Friday, January 23, 2015

Brightling's Barrel Organ: Quaint Feature of Historical Church

The Sussex Agricultural Express October 18, 1929 – Page 12

Mr. Henry Croft how has turned the organ every Sunday for 42 years.

The quaint old parish church of St. Thomas A Beckett at Brightling, is one of the most interesting country churches in the county.  Over 900 years old, it has undergone many alterations through the ages but there still exist traces of the very early work, including a fine Norman doorway, to which about the 17th century porch was added.  Part of the west and south wall still remain, and in the latter are the remains of an ancient water stoup.
Across the west end of the nave there extends a fine gallery, erected about 1750, which is approached by a winding stairway.  The feature of the gallery is a barrel and wind organ which was given to the church by Mr. John Fuller about 1810.  It is believed there is only one other like it in the country, and that is at Windsor.  This unique instrument contains two barrels and a few pipes each barrel containing twelve tunes.  One consists of hymns for Lent, Easter and Christmas, with a few general hymn tunes, and the other double chants, psalms and voluntaries. 
The organist with his right hand turns a crank handle to revolve the barrels, with a foot pedal he supplies the air to the bellows and with his left hand he manipulates a set of six expression stops, the various tunes being changed by means of a slide.
The organ has been in use for over a century and is still sending forth its melodious tones at the Sunday services.  For forty years Mr. James Croft was the organist, and just before his death he was succeeded by his son, Mr. Henry Croft.  This interesting old gentleman was born on February 4th 1859  at Snail Farm, where he has lived all his life.  He was christened by the Rev. John Burrell Hayley, and was married in 1881 by the Rev. Thomas Burrell Hayley.  He has been connected with the church since he was twelve years old, when he was a choir boy.  He recalls the time when Robert Stapley, Henry Winchester and John Dale led the singing, using a tuning fork to give the keynote.  Then came the first musical accompaniment about 50 years ago, provided by six or seven fiddlers.  After that came the harmonium, then the American organ, which was used til about ten years ago, when a small modern pipe organ was placed in the chancel, which is used for the services to-day.  But all this time the barrel organ was used and was doing duty.  Every Sunday for 42 years Mr. Croft has played the voluntaries at the commencement and conclusion of services and the special festival hymns.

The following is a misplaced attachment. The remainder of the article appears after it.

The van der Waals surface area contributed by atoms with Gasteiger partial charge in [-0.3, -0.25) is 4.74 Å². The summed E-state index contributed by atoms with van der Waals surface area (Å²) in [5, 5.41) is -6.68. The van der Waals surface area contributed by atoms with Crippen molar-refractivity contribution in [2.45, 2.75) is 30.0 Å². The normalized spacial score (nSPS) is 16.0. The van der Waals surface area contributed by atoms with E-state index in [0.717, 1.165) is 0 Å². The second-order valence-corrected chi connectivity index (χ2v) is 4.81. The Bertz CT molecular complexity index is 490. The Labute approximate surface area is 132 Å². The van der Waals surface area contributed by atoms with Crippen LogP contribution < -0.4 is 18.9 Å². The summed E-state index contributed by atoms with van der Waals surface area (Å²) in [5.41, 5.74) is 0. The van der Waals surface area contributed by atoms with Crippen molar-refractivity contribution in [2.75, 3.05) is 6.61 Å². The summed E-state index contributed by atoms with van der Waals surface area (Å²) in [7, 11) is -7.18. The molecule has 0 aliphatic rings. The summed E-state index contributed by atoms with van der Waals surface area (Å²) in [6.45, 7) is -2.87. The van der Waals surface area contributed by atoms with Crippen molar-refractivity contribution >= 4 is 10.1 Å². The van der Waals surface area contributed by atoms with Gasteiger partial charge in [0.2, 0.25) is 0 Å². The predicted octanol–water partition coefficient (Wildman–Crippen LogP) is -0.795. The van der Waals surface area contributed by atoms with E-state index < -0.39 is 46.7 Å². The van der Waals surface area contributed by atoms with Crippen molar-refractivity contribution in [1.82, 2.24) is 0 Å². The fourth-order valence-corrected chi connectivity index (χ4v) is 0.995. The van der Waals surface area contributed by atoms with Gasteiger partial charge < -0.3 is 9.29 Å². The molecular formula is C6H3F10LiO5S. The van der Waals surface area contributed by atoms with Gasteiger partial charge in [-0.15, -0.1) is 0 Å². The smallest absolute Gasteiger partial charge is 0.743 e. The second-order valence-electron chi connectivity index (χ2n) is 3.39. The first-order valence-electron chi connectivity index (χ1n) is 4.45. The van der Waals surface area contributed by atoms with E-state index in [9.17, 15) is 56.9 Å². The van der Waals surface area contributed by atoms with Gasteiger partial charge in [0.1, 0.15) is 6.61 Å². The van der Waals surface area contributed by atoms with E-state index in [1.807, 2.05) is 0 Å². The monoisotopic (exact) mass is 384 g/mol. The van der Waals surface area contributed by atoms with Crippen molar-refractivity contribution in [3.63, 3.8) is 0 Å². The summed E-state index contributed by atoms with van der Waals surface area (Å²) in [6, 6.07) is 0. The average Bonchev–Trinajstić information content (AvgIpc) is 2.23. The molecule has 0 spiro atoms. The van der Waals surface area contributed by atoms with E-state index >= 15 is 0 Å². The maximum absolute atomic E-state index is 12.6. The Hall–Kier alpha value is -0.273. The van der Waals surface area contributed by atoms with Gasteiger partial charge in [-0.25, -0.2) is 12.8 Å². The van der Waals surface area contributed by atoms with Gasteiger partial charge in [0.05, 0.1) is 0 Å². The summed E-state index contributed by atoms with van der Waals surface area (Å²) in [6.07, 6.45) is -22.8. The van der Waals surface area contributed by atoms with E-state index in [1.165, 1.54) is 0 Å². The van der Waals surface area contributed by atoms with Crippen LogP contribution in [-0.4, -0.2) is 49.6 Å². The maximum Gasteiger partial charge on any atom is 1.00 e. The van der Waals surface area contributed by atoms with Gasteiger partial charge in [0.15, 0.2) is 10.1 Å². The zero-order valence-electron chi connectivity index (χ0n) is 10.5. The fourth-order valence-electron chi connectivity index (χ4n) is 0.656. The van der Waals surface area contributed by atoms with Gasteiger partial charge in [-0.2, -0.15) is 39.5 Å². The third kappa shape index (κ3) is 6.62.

Another quaint custom connected with the church, is the giving of charity bread.  This charity was instituted for the benefit of the seven poorest people of Brightling with the largest families, each family receiving a loaf of bread from the church vestry at the conclusion of the Sunday services. The donor was a Mr. Jesse Gregson of Moor House in the parish of Hawkhurst, one of the Deputy-Lieutenants for the county of Kent.  He died in 1821.  Almost five years ago the distribution was transferred from the church to a neighbouring shop.

In the tower there is a fine peal of eight bells and in the churchyard is a huge pyramidal tomb, in which the donor of the barrel organ was buried.  

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